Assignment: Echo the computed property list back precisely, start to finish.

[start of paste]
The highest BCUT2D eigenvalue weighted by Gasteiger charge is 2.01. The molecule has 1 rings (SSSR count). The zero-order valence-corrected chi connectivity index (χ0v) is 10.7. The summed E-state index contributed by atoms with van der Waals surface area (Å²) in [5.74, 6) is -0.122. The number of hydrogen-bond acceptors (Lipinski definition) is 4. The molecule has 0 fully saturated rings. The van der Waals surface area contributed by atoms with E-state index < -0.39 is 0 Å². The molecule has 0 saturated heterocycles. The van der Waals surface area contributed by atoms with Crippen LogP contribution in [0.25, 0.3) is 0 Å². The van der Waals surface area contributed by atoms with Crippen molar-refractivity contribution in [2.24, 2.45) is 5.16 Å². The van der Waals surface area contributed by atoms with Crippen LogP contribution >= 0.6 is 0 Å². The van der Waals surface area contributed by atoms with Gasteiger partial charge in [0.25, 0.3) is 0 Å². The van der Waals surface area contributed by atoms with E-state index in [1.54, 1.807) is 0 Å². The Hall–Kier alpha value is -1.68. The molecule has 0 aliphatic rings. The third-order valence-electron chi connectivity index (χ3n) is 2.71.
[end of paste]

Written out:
The highest BCUT2D eigenvalue weighted by Gasteiger charge is 2.01. The molecule has 1 rings (SSSR count). The zero-order valence-corrected chi connectivity index (χ0v) is 10.7. The summed E-state index contributed by atoms with van der Waals surface area (Å²) in [5.74, 6) is -0.122. The number of hydrogen-bond acceptors (Lipinski definition) is 4. The molecule has 0 fully saturated rings. The van der Waals surface area contributed by atoms with E-state index < -0.39 is 0 Å². The molecule has 0 saturated heterocycles. The van der Waals surface area contributed by atoms with Crippen LogP contribution in [0.25, 0.3) is 0 Å². The van der Waals surface area contributed by atoms with Crippen molar-refractivity contribution in [2.24, 2.45) is 5.16 Å². The van der Waals surface area contributed by atoms with Crippen LogP contribution >= 0.6 is 0 Å². The van der Waals surface area contributed by atoms with Gasteiger partial charge in [0.25, 0.3) is 0 Å². The van der Waals surface area contributed by atoms with E-state index in [1.54, 1.807) is 0 Å². The Hall–Kier alpha value is -1.68. The molecule has 0 aliphatic rings. The third-order valence-electron chi connectivity index (χ3n) is 2.71.